Materials and Methods
The National Health Insurance program in Taiwan has operated since 1995 and enrolls nearly all the inhabitants of Taiwan (21,869,478 beneficiaries out of 22,520,776 inhabitants at the end of 2002) . Currently, the NHIRD at the National Health Research Institutes in Miaoli (Taiwan) has charge of the complete National Health Insurance claims database and has published several dozen extracted datasets for researchers. The National Health Research Institutes has released a cohort dataset made of 1,000,000 people who were alive in 2000 and has collected all records on these individuals from 1995 onward. These random samples have been confirmed by the National Health Research Institutes to be representative of the Taiwanese population. In this cohort dataset, each patient’s original identification number has been encrypted to protect privacy. But the encrypting procedure is consistent, so that the linkage of claims belonging to the same patient is feasible within the NHIRD. This study was exempt from full review by the Institutional Review Board, since the dataset used consisted of de-identified secondary data released to the public for research purposes.
This study was conducted with the NHIRD, in which the diagnosis was supposed to be confirmed clinically by the individual physicians in charge for insurance claim purposes. Subjects with previously diagnosed DM and AD before 1997 were excluded from this study. Newly diagnosed diabetic patients were identified from the cohort database (International Classification of Diseases, Ninth Revision, Clinical Modification [ICD-9-CM] code: 250.xx or ICD-9-A code (abridge code): A181) since January 1, 1997. The identification of DM had been proved valid and used in previous studies , .
We used propensity scoring to match non-diabetic subjects to diabetic patients, a widely used method for avoiding selection bias in databases with large sample sizes . To balance known risk factors across groups, we considered the following variables including the time when subjects were enrolled, age, gender, hypertension, hyperlipidemia, and previous stroke history.
To investigate whether use of DM medication would affect the course of AD, we evaluated patients’ use of DM medications at baseline (including metformin, sulfonylureas, thiazolidinediones, α-glucosidase blockers, non-sulfonylurea insulin secretagouge, and insulin). These medications were identified and classified by the National Drug Code and the Anatomic Therapeutic Chemical Code, a well-accepted international drug classification system coordinated by the WHO Collaborating Center for Drug Statistics Methodology .
Alzheimer’s Disease Event Measurement
The endpoint of the study was occurrence of administrative claims with AD (ICD-9-CM code: 331.0) as the main diagnosis, either during hospitalization or subsequent outpatient department visits. All the patients were followed up to December 31, 2007. The diagnoses of AD were based on history, physical examination, laboratory and imaging studies, and the Mini-Mental State Examination , internationally accepted criteria for AD (National Institute of Neurological and Communicative Disorders and Stroke–Alzheimer’s Disease and Related Disorders Association) , and the Diagnostic and Statistical Manual of Mental Disorders . Similar methods for the identification of AD had been applied in our previous study .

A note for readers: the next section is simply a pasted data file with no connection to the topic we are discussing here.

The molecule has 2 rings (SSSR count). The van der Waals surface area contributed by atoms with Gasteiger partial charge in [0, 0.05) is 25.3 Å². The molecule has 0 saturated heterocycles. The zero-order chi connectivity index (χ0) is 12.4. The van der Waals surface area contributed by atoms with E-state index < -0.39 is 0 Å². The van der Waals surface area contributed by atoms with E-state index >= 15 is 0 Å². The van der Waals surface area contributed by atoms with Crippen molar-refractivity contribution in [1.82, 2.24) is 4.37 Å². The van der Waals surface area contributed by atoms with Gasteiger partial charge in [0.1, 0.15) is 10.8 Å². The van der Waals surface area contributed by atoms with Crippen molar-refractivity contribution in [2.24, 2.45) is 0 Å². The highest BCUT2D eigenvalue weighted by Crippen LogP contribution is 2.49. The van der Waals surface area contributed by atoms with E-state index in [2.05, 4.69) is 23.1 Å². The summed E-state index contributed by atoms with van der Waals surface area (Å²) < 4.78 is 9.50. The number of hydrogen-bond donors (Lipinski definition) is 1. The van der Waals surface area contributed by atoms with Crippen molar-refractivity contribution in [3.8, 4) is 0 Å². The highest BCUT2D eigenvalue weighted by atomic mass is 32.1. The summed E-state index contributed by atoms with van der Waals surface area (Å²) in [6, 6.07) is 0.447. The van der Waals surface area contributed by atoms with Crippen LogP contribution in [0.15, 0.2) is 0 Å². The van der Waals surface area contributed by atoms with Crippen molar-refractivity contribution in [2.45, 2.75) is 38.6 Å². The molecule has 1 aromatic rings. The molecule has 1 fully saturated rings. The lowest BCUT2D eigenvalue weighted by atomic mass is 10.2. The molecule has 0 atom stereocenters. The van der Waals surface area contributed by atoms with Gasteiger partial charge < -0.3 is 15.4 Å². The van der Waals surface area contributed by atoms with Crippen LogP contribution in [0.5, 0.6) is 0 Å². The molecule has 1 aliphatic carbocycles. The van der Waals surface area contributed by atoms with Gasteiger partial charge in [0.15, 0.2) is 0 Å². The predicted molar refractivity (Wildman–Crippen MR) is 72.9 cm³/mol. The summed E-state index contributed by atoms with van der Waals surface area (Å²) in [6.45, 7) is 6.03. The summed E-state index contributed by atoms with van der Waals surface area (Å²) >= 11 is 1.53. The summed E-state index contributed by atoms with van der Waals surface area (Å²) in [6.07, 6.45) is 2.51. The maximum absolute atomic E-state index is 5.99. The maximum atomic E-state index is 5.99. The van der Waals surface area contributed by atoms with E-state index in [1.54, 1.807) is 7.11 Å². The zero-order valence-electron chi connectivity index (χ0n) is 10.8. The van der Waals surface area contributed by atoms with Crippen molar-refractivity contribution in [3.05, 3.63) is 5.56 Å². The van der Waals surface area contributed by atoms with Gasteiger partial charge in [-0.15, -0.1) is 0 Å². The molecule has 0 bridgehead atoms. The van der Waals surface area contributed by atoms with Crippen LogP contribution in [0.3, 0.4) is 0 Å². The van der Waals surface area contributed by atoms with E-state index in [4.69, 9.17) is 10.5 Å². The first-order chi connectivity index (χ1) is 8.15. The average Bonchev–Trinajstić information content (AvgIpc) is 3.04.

Microsoft SQL Server 2005 was used for data management and computing. Statistical analysis was performed utilizing SPSS software (Version 15.0, SPSS Inc., Chicago, IL, USA). All data were expressed as the frequency (percentage) or mean ± standard deviation. The parametric continuous data between the diabetic patients and the non-diabetic subjects were compared by unpaired Student’s t-test. The categorical data between the two groups were compared with Chi-square test and Yates’ correction or Fisher’s exact test as appropriate. Survival analysis was assessed using Kaplan-Meier analysis, with the significance based on the log-rank test. The survival time was calculated from the date of DM diagnosis to the date of AD diagnosis. To assess the independent effects of DM, we conducted Cox proportional hazard regression models in all the patients with age, sex, comorbidities (including hypertension, hyperlipidemia, stroke, coronary artery disease, arrhythmia, heart failure, and depression), geographic area, urbanization status, and medications for DM treatment (including metformin, sulfonylureas, thiazolidinediones, α-glucosidase blockers, non-sulfonylurea insulin secretagouge, and insulin) adjusted simultaneously in the model. To assess the independent effects of medications for DM treatment, we conducted Cox proportional hazard regression models in diabetic patients with age, sex, comorbidities (including hypertension, hyperlipidemia, stroke, coronary artery disease, arrhythmia, heart failure, and depression), geographic area, and urbanization status adjusted simultaneously in the model. Statistical significance was inferred at a two-sided p value of <0.05.